Maxar Satellite Imagery
If you want the sharpest satellite imagery in the world, then you should harness the power of Maxar satellite imagery.
To give you a ballpark figure:
Each pixel in a Worldview-3 image is about the size of home plate on a baseball diamond. That’s about 31 cm.
So instead of being far-sighted, you can see a better and clearer world with some of Maxar’s products.
Maxar’s cutting-edge high-resolution satellite carves out ridiculously crisp imagery at 31 cm. In 8 spectral bands, the world all of a sudden becomes clearer.
So how good is Maxar imagery?
There are a couple of ways to find out:
Tap into Maxar’s Open Data Program supports disaster recovery for any sudden major crisis or event. For example, Maxar has assisted in fighting forest fires, assessing earthquake damage, and hurricane relief. As part of Maxar’s Open Data Program, they release imagery into the public domain under a Creative Commons 4.0 license which may include crowdsourced damage assessment.
Further to this, Maxar has product samples available for different parts of the Earth. For example, sample imagery products are more available for Rio de Janeiro (Brazil), Stockholm (Sweden), and Washington DC (USA).
If you are just looking to purchase Worldview imagery scenes, the Worldview Viewer application gives you the option to preview and find images in the archive. Maxar also provides base maps, analytical services, precision aerial, maps API, and various other products and services.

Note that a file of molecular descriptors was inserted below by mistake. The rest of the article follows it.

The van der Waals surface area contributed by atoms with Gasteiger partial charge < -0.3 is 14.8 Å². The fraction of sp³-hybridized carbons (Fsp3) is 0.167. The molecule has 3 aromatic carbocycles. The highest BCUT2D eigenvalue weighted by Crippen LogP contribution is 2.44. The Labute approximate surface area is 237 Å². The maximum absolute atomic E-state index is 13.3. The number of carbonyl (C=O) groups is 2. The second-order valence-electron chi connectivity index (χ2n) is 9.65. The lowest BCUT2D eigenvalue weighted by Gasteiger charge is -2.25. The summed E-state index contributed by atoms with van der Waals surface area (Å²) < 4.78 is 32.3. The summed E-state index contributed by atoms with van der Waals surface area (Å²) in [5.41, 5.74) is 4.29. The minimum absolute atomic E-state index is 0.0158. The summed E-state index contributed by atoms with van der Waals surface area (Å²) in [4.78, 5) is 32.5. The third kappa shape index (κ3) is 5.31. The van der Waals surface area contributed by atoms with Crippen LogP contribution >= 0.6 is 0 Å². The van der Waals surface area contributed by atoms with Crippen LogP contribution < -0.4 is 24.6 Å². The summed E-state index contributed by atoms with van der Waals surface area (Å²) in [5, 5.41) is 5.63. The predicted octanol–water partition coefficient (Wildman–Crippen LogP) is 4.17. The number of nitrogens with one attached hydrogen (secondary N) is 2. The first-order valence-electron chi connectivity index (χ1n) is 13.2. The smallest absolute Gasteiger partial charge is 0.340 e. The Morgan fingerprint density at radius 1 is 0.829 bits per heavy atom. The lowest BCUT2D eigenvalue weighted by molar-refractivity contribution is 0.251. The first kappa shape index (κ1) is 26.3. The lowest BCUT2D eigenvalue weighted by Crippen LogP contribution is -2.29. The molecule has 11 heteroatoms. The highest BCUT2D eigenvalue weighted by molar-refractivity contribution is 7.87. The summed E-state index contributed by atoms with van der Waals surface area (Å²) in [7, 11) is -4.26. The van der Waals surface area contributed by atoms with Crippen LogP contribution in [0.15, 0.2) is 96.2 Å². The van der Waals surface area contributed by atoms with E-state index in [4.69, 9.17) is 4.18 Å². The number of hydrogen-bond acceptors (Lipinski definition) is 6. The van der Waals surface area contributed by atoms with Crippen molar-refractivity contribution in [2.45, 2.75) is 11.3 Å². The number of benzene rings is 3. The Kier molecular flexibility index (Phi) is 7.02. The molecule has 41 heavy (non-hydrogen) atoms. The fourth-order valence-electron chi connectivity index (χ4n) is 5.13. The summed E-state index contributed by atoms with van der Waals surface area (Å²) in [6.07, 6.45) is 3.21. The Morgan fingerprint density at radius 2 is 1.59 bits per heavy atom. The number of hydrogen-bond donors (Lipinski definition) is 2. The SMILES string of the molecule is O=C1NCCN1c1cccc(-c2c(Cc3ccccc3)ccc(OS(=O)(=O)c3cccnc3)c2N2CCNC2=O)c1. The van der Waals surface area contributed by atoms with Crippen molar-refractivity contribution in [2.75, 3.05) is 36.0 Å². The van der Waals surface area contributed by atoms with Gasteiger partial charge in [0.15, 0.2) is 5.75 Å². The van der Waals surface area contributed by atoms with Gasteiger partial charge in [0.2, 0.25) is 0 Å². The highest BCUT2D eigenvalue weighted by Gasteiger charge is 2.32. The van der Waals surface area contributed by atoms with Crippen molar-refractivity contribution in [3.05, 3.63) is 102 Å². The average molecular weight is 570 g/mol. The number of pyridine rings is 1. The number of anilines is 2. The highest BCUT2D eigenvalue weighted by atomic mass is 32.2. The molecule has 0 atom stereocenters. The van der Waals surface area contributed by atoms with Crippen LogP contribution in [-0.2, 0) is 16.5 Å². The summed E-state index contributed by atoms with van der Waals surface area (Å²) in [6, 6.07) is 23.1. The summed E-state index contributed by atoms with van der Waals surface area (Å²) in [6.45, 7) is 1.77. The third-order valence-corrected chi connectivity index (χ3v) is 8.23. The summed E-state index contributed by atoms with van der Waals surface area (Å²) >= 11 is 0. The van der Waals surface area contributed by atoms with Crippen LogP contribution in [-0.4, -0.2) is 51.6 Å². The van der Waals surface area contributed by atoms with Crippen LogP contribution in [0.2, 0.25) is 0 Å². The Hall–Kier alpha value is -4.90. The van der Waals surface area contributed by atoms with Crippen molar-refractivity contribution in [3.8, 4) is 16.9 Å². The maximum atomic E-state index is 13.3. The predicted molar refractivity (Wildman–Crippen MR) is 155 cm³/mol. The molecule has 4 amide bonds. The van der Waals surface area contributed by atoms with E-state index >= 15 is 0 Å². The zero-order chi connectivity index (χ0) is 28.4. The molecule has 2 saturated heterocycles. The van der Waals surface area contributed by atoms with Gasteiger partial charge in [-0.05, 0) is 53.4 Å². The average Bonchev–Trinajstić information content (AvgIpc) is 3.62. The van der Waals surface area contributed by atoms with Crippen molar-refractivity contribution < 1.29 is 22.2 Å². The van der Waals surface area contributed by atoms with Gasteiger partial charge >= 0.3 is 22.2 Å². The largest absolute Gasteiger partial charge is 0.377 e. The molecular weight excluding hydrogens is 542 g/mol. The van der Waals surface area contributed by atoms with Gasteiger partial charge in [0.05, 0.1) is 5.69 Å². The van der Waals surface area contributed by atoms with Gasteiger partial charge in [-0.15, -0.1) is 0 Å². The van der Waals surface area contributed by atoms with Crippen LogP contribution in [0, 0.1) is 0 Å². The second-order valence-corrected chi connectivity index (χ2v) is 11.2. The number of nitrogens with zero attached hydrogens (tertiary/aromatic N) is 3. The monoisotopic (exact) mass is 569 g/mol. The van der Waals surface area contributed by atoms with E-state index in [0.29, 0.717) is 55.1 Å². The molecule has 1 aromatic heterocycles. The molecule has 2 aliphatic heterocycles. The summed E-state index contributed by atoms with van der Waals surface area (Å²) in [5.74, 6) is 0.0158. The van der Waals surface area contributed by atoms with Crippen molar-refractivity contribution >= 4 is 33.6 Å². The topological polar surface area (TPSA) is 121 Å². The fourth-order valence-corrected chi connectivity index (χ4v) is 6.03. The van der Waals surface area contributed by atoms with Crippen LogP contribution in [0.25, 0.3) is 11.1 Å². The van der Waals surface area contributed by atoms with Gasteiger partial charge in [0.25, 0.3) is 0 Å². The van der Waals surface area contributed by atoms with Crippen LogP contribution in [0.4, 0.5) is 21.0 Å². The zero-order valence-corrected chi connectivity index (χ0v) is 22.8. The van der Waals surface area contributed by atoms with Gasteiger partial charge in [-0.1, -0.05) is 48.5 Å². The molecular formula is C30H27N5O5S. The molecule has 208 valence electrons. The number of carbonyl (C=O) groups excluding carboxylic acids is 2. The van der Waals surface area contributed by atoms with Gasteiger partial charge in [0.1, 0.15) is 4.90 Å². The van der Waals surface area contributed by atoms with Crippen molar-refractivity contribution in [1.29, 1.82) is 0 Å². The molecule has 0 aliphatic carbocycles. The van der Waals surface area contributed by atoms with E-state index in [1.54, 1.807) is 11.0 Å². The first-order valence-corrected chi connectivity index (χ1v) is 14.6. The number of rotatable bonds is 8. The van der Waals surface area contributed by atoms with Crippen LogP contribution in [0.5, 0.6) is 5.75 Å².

IKONOS, Quickbird, and GeoEye Imagery
A satellite marvel in 1999, IKONOS was the first satellite granted a commercial license in America. However, IKONOS-1 never made it to space. IKONOS-2 did and was renamed simply “IKONOS”. IKONOS delivers 4-meter multispectral (RGB, NIR) and 1-meter panchromatic imagery.
The versatile and cost-effective QuickBird satellite acquires high-resolution optical imagery seamlessly from the world. Even though it was decommissioned in 2015, you can dig into its archive images at a cost. While panchromatic images are 61 cm resolution, their multispectral bands (RGB, NIR) are 2.4 meter
Finally, Maxar acquired GeoEye which is so sharp that ecologists have used it to track the animal population. Google had its logo on the side of the rocket and has exclusive access, so there’s no coincidence it is a base map imagery in Google Maps. GeoEye imagery is 41 cm for panchromatic and 1.65 meters for multispectral (RGB, NIR).
READ MORE: The Big List of 50 Satellites
GeoEye consists of 5 spectral bands (panchromatic, blue, green, red, and near-infrared). While the panchromatic band has 0.41 meters resolution, the blue, green, red, and NIR bands are 1.65 meters.
Worldview Satellite Timeline
From its different owners to the various launch dates, here is the timeline of the Worldview satellites.
- 2001: Formation of DigitalGlobe, Inc.
- 2007: Worldview-1 was launched with only 50cm resolution panchromatic image.
- 2009: WorldView-2 launched, providing high-resolution imagery and an expanded range of spectral bands.
- 2014: WorldView-3 launched, equipped with a multi-spectral sensor.
- 2016: Launch of WorldView-4, designed to provide 31 cm resolution in panchromatic mode and 1.23 m in multispectral mode.
- 2017: MDA acquired DigitalGlobe, who also operates Radarsat-2 for synthetic aperture radar imagery.
- 2017: MDA rebranded themselves into “Maxar Technologies”.
- 2019: Due to a gyroscope failure, WorldView-4 was retired.